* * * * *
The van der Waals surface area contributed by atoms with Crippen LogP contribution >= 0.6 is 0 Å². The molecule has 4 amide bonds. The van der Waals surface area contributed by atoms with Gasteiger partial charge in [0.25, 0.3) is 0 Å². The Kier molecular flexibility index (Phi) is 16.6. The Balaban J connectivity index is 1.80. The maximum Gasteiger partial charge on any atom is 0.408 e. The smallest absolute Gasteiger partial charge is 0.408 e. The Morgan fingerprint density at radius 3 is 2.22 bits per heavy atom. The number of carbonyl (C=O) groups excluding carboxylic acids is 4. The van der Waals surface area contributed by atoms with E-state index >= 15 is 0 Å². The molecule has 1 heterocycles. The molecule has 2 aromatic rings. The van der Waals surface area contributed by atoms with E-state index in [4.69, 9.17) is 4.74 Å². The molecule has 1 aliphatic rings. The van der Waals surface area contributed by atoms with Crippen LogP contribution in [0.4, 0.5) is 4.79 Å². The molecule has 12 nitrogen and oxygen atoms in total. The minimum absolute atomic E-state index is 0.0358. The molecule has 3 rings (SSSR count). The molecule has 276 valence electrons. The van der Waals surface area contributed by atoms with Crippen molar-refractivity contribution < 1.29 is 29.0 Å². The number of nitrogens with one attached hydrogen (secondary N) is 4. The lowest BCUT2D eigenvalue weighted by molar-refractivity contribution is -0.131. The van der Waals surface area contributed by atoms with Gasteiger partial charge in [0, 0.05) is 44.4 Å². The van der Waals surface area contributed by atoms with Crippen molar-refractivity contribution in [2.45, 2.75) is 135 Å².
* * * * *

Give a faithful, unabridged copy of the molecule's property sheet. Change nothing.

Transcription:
The van der Waals surface area contributed by atoms with Crippen LogP contribution >= 0.6 is 0 Å². The molecule has 4 amide bonds. The van der Waals surface area contributed by atoms with Gasteiger partial charge in [0.25, 0.3) is 0 Å². The Kier molecular flexibility index (Phi) is 16.6. The Balaban J connectivity index is 1.80. The maximum Gasteiger partial charge on any atom is 0.408 e. The smallest absolute Gasteiger partial charge is 0.408 e. The Morgan fingerprint density at radius 3 is 2.22 bits per heavy atom. The number of carbonyl (C=O) groups excluding carboxylic acids is 4. The van der Waals surface area contributed by atoms with E-state index >= 15 is 0 Å². The molecule has 1 heterocycles. The molecule has 2 aromatic rings. The van der Waals surface area contributed by atoms with E-state index in [4.69, 9.17) is 4.74 Å². The molecule has 1 aliphatic rings. The van der Waals surface area contributed by atoms with Crippen LogP contribution in [0.4, 0.5) is 4.79 Å². The molecule has 12 nitrogen and oxygen atoms in total. The minimum absolute atomic E-state index is 0.0358. The molecule has 3 rings (SSSR count). The molecule has 276 valence electrons. The van der Waals surface area contributed by atoms with Crippen molar-refractivity contribution < 1.29 is 29.0 Å². The number of nitrogens with one attached hydrogen (secondary N) is 4. The lowest BCUT2D eigenvalue weighted by molar-refractivity contribution is -0.131. The van der Waals surface area contributed by atoms with Gasteiger partial charge in [0, 0.05) is 44.4 Å². The van der Waals surface area contributed by atoms with Crippen molar-refractivity contribution in [2.45, 2.75) is 135 Å².